Two Minute Tips  

Condemning a Motor Using MCA™

Mark Koch | Technical Support Manager, ALL-TEST Pro, LLC

Experience has shown that 20 to 40 percent of motor systems tested may have some sort of alarm condition. Just because a motor has exceeded the alarm limits in MCA Basic™ or MCA PRO™, it does not necessarily mean the motor will fail or should be stopped immediately. For over 30 years, the dedicated staff at ALL-TEST Pro have gathered data and resources to determine when a motor will most likely fail on the most common 3-phase squirrel cage motors. Some motors may have a special design that may cause the measured values to be outside the standard limits but will still operate correctly. In some cases, even a brand-new motor can receive an inductance and impedance alarm due to the Rotor Bar/Winding ratio. The following analysis tips will help you determine when a motor should be condemned and should be taken out of service.

Never condemn a motor from the Motor Control Center (MCC). Faulty cables and bad connections between the test point and motor can cause unbalanced readings and produce an alarm. If an alarm is received at the MCC another test should perform directly at the motor with the motor leads disconnected from the motor cables from the MCC. If the alarm remains, a problem with the cables and connections from the MCC can be ruled out and the motor can be investigated further. If the alarm clears, then the motor cables and connections should be inspected for possible failures.

Another thing to think about is what types of faults are identified during a test. Winding shorts are generally more severe than contamination or rotor faults. Developing motor faults are first indicated by changes between the baseline TVS value and a newly obtained TVS value, Stator Signature, or unbalances in Phase Angle (Fi) and Current Frequency Response (I/F). Motors that receive these faults should be taken into consideration before motors with inductance/impedance or resistance faults.

A motor should never be condemned from one test. If there is any residual voltage on the motor, you may get a result that could show a warn or bad alarm. It is recommended to take a second and even a third test of the motor to verify alarms. It is also important to isolate the motor from any other induced voltages from other electrical equipment while conducting a test. An induced voltage on the motor can cause inconsistent and unreliable readings that do not repeat. It is important not to condemn a motor that is giving unrepeatable readings because of this.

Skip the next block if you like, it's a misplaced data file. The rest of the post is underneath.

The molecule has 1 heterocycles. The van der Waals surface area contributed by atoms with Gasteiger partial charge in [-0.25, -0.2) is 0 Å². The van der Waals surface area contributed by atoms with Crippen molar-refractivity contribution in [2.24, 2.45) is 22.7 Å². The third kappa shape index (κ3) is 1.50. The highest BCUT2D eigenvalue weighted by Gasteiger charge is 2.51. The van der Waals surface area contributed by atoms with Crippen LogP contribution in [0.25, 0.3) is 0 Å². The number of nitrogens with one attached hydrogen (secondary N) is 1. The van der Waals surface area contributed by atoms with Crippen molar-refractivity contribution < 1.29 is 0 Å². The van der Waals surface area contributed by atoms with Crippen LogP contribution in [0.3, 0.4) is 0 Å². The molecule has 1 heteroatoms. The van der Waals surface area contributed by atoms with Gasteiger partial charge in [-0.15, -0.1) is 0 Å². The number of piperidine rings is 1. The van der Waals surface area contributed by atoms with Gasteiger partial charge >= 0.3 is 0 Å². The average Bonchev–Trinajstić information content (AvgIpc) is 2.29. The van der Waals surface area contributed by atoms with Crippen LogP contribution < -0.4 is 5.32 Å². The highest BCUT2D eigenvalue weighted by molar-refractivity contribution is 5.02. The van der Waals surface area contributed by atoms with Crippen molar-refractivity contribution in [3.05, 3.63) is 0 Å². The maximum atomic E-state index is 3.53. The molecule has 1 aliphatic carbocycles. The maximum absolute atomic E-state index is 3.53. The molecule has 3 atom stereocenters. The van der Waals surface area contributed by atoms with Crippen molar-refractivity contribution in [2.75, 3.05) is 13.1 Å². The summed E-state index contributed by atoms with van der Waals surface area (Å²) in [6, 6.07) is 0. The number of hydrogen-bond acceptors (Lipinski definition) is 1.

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About the Author

Mark Koch Technical Support Manager, ALL-TEST Pro, LLC

Mark Koch is a member of the Technical Support team at ALL-TEST Pro, LLC (ATP), where he has provided professional support worldwide for users of ATP equipment since 2014. He has 17 years of electrical and reliability maintenance experience. In 2001, he started his career as a construction electrician. During this time, he worked his way up from shop floor apprentice to a foreman in charge of starting and completing remodel and new construction projects. In 2010, he began working at the Metropolitan Sewer District (MSD) of Greater Cincinnati, Ohio, USA, where he learned electrical maintenance best practice and helped implement a predictive maintenance program (PdM). During his service at MSD, his team was the recipient of both the Uptime Magazine’s Best Emerging Maintenance Reliability Program Award and the Uptime Magazine’s Best Asset Condition Management Program Award. At MSD, he learned and provided routine PdM services such as thermography, vibration, lubrication, visual inspection, motor testing, and ultra-sonics.


Education and Certifications:

2001-2006- International Brotherhood of Electrical Workers (IBEW) Apprenticeship Program and the National Electrical Contractors Association (NECA) Inside Wireman Certification.

2013- PdM Visual Testing Level 2 Certification & Level 1 Thermographer Certification; 2014- Vibration Analysis Level 1T Certification.